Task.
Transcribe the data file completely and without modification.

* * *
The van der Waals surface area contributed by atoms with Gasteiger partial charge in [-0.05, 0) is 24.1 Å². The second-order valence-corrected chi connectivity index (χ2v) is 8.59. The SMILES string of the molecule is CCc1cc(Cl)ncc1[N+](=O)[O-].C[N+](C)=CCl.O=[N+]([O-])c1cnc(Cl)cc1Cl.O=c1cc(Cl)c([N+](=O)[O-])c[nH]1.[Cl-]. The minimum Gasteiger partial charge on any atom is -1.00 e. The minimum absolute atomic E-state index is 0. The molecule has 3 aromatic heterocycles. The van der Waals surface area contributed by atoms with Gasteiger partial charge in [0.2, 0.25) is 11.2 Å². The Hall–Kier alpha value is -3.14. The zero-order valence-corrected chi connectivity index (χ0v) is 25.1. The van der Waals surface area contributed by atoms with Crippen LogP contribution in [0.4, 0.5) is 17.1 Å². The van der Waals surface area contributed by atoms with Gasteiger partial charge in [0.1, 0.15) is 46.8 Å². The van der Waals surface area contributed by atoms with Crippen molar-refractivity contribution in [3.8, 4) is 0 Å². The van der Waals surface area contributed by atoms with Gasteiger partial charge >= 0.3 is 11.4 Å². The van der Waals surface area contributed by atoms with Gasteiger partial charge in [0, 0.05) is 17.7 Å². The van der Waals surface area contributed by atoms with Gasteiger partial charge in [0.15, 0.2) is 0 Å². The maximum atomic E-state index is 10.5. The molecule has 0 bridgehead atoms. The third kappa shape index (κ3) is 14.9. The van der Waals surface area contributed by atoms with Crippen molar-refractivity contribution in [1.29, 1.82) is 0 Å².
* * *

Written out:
The van der Waals surface area contributed by atoms with Gasteiger partial charge in [-0.05, 0) is 24.1 Å². The second-order valence-corrected chi connectivity index (χ2v) is 8.59. The SMILES string of the molecule is CCc1cc(Cl)ncc1[N+](=O)[O-].C[N+](C)=CCl.O=[N+]([O-])c1cnc(Cl)cc1Cl.O=c1cc(Cl)c([N+](=O)[O-])c[nH]1.[Cl-]. The minimum Gasteiger partial charge on any atom is -1.00 e. The minimum absolute atomic E-state index is 0. The molecule has 3 aromatic heterocycles. The van der Waals surface area contributed by atoms with Gasteiger partial charge in [0.2, 0.25) is 11.2 Å². The Hall–Kier alpha value is -3.14. The zero-order valence-corrected chi connectivity index (χ0v) is 25.1. The van der Waals surface area contributed by atoms with Crippen LogP contribution in [0.4, 0.5) is 17.1 Å². The van der Waals surface area contributed by atoms with Gasteiger partial charge in [0.1, 0.15) is 46.8 Å². The van der Waals surface area contributed by atoms with Crippen molar-refractivity contribution in [3.8, 4) is 0 Å². The van der Waals surface area contributed by atoms with Gasteiger partial charge >= 0.3 is 11.4 Å². The van der Waals surface area contributed by atoms with Gasteiger partial charge in [0, 0.05) is 17.7 Å². The van der Waals surface area contributed by atoms with Gasteiger partial charge in [0.15, 0.2) is 0 Å². The maximum atomic E-state index is 10.5. The molecule has 0 bridgehead atoms. The third kappa shape index (κ3) is 14.9. The van der Waals surface area contributed by atoms with Crippen molar-refractivity contribution in [1.29, 1.82) is 0 Å².